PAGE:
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Constance Alexander: Calloway County Collective makes lists, solves problems in lockdown era


Grocery list, bucket list, hit list. Doesn’t matter. Any list is an attempt to still the beating heart of chance. Mary Scott Buck, founder of the Calloway County Collective, can tell you all about it. Every day she makes a list and checks it more than twice, to mobilize a band of volunteers in a battle against the COVID-19 pandemic.

“We got started because on my Facebook newsfeed I kept seeing that people needed things. They wanted to know where to get this or that,” she explained, “and it seemed to me like a good idea to share information in a timely manner.”

One of the first needs was simple. As local businesses reduced their working hours and adjusted their services, websites were not always updated to reflect changes. Restaurants, for example, limited their menus and adjusted payment options for pick-up and delivery. Without timely updates, customers had to go hunting for accurate details.

(Photo provided)

“So we made a list of all the local restaurants and gathered all that information,” Mary said, adding that another fervent maker of lists, Catie Bates, took the lead on that effort.

Never one to take credit for the Collective’s accomplishments, Ms. Buck declared, “People help me. A core group of about ten people helps at the office, and twenty to thirty more run errands, pick stuff up, and deliver things. And if I ask, people offer to help.”

With Facebook and messaging, every day is crammed with activity. The day I interviewed her, Mary was in her husband’s truck on winding county roads, her husband at the wheel. The Collective had a 400-pound hog from Bill Duncan, and Mary was hoping to purchase more to provide meat for hungry families.

The next morning on Facebook, she announced the result of these efforts to the Collective’s nearly 5000 followers.

“Alright friends,” she wrote. “I really REALLY tried to buy 30 hogs for us. But due to the complexity of dealing with livestock and processing meat and storing 4,500 lbs. of pork… I’ve decided to admit (for once) that it’s more than I can handle.”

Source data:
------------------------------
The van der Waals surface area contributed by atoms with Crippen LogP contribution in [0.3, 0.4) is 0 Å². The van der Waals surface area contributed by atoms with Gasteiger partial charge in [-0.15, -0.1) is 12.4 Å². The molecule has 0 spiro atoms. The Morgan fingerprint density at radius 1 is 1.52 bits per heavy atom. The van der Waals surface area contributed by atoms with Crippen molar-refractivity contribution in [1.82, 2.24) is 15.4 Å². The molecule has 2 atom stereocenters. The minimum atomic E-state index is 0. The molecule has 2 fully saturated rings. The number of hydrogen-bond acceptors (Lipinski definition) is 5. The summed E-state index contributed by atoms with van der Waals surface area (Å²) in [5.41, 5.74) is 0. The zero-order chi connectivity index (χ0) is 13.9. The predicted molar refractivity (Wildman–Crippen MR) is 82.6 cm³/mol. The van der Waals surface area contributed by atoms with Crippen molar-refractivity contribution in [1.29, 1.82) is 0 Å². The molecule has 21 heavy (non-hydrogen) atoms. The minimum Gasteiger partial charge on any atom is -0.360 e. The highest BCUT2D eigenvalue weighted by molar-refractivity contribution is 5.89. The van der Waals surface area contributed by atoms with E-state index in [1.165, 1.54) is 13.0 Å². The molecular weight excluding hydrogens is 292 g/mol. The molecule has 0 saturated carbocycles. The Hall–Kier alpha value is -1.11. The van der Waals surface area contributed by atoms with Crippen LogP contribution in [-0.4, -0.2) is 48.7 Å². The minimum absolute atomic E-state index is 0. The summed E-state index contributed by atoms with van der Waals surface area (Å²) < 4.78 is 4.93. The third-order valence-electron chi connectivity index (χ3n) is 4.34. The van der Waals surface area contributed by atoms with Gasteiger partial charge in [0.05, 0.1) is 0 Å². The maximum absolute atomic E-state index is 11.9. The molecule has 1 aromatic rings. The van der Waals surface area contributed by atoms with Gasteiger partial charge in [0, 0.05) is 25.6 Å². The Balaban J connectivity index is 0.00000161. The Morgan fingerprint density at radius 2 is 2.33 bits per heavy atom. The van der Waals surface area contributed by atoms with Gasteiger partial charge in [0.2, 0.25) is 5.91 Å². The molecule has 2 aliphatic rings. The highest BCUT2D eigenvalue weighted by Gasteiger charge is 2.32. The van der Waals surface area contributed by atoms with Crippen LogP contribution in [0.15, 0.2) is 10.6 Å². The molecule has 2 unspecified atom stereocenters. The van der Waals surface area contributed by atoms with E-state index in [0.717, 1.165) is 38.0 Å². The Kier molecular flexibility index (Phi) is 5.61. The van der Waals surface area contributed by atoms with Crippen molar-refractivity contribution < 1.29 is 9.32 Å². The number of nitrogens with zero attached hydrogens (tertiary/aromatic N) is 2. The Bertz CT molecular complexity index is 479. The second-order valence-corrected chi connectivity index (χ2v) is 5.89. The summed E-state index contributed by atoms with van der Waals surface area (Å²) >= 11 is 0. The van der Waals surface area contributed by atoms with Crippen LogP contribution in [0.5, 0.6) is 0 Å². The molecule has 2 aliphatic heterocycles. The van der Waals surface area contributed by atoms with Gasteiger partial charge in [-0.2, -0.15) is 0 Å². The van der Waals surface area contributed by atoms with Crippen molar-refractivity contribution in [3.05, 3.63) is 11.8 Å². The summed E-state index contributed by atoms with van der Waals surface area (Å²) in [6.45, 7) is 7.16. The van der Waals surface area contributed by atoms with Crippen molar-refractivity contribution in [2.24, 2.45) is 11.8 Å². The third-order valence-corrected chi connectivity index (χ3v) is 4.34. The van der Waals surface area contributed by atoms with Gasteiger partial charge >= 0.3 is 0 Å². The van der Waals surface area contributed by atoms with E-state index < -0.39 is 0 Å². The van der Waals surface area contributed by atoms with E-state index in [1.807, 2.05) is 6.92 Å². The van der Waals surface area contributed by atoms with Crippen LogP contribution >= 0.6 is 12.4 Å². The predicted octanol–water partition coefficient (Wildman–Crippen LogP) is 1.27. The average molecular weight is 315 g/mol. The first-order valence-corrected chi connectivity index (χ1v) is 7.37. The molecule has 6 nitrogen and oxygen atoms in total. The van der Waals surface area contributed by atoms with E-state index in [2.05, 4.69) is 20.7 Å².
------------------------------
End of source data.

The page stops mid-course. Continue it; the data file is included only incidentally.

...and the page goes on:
Not all needs are as weighty as those hogs. Operating out of 701 South 4th Street in Murray, in currently unused space in the Head Start building, the Collective’s work includes all sorts of tasks.

Day one of National Nurses Week, they dropped meals off to employees of Murray Calloway County Hospital. On site, the Collective sells masks and sanitizer at affordable prices. If cost is a problem, arrangements are made.

Constance Alexander is a columnist, award-winning poet and playwright, and President of INTEXCommunications in Murray. She can be reached at constancealexander@twc.com. Or visit www.constancealexander.com.

Recently, free boxes of clothes were donated. “They fell into my lap,” Mary said.

The backstory on the clothing is on Facebook: “When someone says, ‘You wanna buy 74 boxes of brand new clothing?’ And you know people need them… You say “YES” and then ask for help! These are still in the packaging!”

“After the boxes were unloaded,” she continued, “we got a request to help someone having car trouble. So Jessica and I went to her, but she needed more assistance. Then Ashley Walsh also came to help! We still couldn’t fix it, so I called a friend and he came to help too. He was on his way to the recycling center when I called him and checked out what he had with him! Talk about timing!! So we also ended up with a clothing rack, all because we were helping each other. Isn’t that beautiful!?!”

Also beautiful are the Collective’s Blessing Boxes, which are free pantries located around Calloway County and stocked with non-perishable items.

Asked what she has learned through these experiences, Mary said, “I can’t change people, but I can change how we handle it when people need help.”

“It is sometimes easy to forget that people live in situations that we can’t imagine,” she remarked, adding that the Collective is “a reminder of how grateful I should be for what I’ve been given. It reminds me to be compassionate and think of other people.”

Her husband and sons Jordan, 16, and Logan, 9, admire Mary’s dedication to the cause, and they pitch in too.

“It’s difficult but worthwhile,” she said. “And it has brought us together.”

Find Calloway County Collective on Facebook for information, including hours of operation.


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